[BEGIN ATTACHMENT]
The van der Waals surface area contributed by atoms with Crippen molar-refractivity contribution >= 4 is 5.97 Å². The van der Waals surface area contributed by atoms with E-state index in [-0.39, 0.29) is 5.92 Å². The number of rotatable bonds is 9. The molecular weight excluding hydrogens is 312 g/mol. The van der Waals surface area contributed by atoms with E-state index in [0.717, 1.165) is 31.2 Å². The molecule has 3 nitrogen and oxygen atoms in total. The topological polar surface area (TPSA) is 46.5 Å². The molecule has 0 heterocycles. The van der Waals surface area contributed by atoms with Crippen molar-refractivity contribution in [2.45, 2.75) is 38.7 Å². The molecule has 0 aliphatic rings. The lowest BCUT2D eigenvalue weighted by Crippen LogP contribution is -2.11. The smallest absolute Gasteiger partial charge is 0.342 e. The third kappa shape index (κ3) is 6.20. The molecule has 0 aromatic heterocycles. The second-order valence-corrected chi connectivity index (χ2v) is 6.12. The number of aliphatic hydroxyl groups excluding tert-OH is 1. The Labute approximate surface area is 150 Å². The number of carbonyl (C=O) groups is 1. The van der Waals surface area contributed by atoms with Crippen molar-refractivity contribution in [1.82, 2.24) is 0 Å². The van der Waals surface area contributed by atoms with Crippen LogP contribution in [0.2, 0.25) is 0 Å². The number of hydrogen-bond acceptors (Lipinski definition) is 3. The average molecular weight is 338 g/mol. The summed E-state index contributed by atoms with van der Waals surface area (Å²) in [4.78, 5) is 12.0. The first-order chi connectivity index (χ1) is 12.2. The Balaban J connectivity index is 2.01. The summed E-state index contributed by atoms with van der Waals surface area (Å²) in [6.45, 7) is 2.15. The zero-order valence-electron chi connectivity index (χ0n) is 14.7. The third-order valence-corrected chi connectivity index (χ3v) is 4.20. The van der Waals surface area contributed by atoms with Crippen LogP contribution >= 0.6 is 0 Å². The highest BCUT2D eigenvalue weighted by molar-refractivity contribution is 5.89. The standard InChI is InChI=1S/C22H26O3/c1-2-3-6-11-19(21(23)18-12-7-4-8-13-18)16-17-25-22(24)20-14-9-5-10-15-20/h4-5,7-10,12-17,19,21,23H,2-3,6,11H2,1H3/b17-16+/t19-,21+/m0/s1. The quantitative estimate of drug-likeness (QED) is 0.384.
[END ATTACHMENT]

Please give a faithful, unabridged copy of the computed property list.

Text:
The van der Waals surface area contributed by atoms with Crippen molar-refractivity contribution >= 4 is 5.97 Å². The van der Waals surface area contributed by atoms with E-state index in [-0.39, 0.29) is 5.92 Å². The number of rotatable bonds is 9. The molecular weight excluding hydrogens is 312 g/mol. The van der Waals surface area contributed by atoms with E-state index in [0.717, 1.165) is 31.2 Å². The molecule has 3 nitrogen and oxygen atoms in total. The topological polar surface area (TPSA) is 46.5 Å². The molecule has 0 heterocycles. The van der Waals surface area contributed by atoms with Crippen molar-refractivity contribution in [2.45, 2.75) is 38.7 Å². The molecule has 0 aliphatic rings. The lowest BCUT2D eigenvalue weighted by Crippen LogP contribution is -2.11. The smallest absolute Gasteiger partial charge is 0.342 e. The third kappa shape index (κ3) is 6.20. The molecule has 0 aromatic heterocycles. The second-order valence-corrected chi connectivity index (χ2v) is 6.12. The number of aliphatic hydroxyl groups excluding tert-OH is 1. The Labute approximate surface area is 150 Å². The number of carbonyl (C=O) groups is 1. The van der Waals surface area contributed by atoms with Crippen molar-refractivity contribution in [1.82, 2.24) is 0 Å². The van der Waals surface area contributed by atoms with Crippen LogP contribution in [0.2, 0.25) is 0 Å². The number of hydrogen-bond acceptors (Lipinski definition) is 3. The average molecular weight is 338 g/mol. The summed E-state index contributed by atoms with van der Waals surface area (Å²) in [4.78, 5) is 12.0. The first-order chi connectivity index (χ1) is 12.2. The Balaban J connectivity index is 2.01. The summed E-state index contributed by atoms with van der Waals surface area (Å²) in [6.45, 7) is 2.15. The zero-order valence-electron chi connectivity index (χ0n) is 14.7. The third-order valence-corrected chi connectivity index (χ3v) is 4.20. The van der Waals surface area contributed by atoms with Crippen LogP contribution >= 0.6 is 0 Å². The highest BCUT2D eigenvalue weighted by molar-refractivity contribution is 5.89. The standard InChI is InChI=1S/C22H26O3/c1-2-3-6-11-19(21(23)18-12-7-4-8-13-18)16-17-25-22(24)20-14-9-5-10-15-20/h4-5,7-10,12-17,19,21,23H,2-3,6,11H2,1H3/b17-16+/t19-,21+/m0/s1. The quantitative estimate of drug-likeness (QED) is 0.384.